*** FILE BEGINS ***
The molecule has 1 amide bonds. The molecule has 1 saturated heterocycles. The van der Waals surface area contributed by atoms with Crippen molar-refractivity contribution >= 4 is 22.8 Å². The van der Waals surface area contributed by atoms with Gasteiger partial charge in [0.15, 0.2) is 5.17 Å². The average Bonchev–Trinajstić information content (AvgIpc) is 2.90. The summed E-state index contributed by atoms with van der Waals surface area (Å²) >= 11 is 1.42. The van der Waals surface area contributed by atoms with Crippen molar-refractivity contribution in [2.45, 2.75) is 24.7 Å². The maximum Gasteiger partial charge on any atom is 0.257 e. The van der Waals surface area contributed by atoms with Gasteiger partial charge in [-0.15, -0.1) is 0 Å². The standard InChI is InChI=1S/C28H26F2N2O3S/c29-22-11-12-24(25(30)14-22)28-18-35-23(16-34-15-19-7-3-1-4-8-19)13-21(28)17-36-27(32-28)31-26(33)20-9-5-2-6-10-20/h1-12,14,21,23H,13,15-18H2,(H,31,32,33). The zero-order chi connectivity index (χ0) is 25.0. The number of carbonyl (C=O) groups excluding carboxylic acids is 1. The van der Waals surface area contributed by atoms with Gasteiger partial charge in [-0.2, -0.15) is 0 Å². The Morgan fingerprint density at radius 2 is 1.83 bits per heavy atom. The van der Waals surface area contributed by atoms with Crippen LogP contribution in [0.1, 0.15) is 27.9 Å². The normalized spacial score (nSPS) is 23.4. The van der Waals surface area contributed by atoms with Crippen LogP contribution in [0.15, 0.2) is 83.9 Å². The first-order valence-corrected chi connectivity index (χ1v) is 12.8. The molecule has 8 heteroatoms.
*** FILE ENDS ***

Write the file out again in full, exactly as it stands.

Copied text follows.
The molecule has 1 amide bonds. The molecule has 1 saturated heterocycles. The van der Waals surface area contributed by atoms with Crippen molar-refractivity contribution >= 4 is 22.8 Å². The van der Waals surface area contributed by atoms with Gasteiger partial charge in [0.15, 0.2) is 5.17 Å². The average Bonchev–Trinajstić information content (AvgIpc) is 2.90. The summed E-state index contributed by atoms with van der Waals surface area (Å²) >= 11 is 1.42. The van der Waals surface area contributed by atoms with Crippen molar-refractivity contribution in [2.45, 2.75) is 24.7 Å². The maximum Gasteiger partial charge on any atom is 0.257 e. The van der Waals surface area contributed by atoms with Gasteiger partial charge in [-0.15, -0.1) is 0 Å². The standard InChI is InChI=1S/C28H26F2N2O3S/c29-22-11-12-24(25(30)14-22)28-18-35-23(16-34-15-19-7-3-1-4-8-19)13-21(28)17-36-27(32-28)31-26(33)20-9-5-2-6-10-20/h1-12,14,21,23H,13,15-18H2,(H,31,32,33). The zero-order chi connectivity index (χ0) is 25.0. The number of carbonyl (C=O) groups excluding carboxylic acids is 1. The van der Waals surface area contributed by atoms with Gasteiger partial charge in [-0.2, -0.15) is 0 Å². The Morgan fingerprint density at radius 2 is 1.83 bits per heavy atom. The van der Waals surface area contributed by atoms with Crippen LogP contribution in [0.1, 0.15) is 27.9 Å². The normalized spacial score (nSPS) is 23.4. The van der Waals surface area contributed by atoms with Crippen LogP contribution in [0.15, 0.2) is 83.9 Å². The first-order valence-corrected chi connectivity index (χ1v) is 12.8. The molecule has 8 heteroatoms.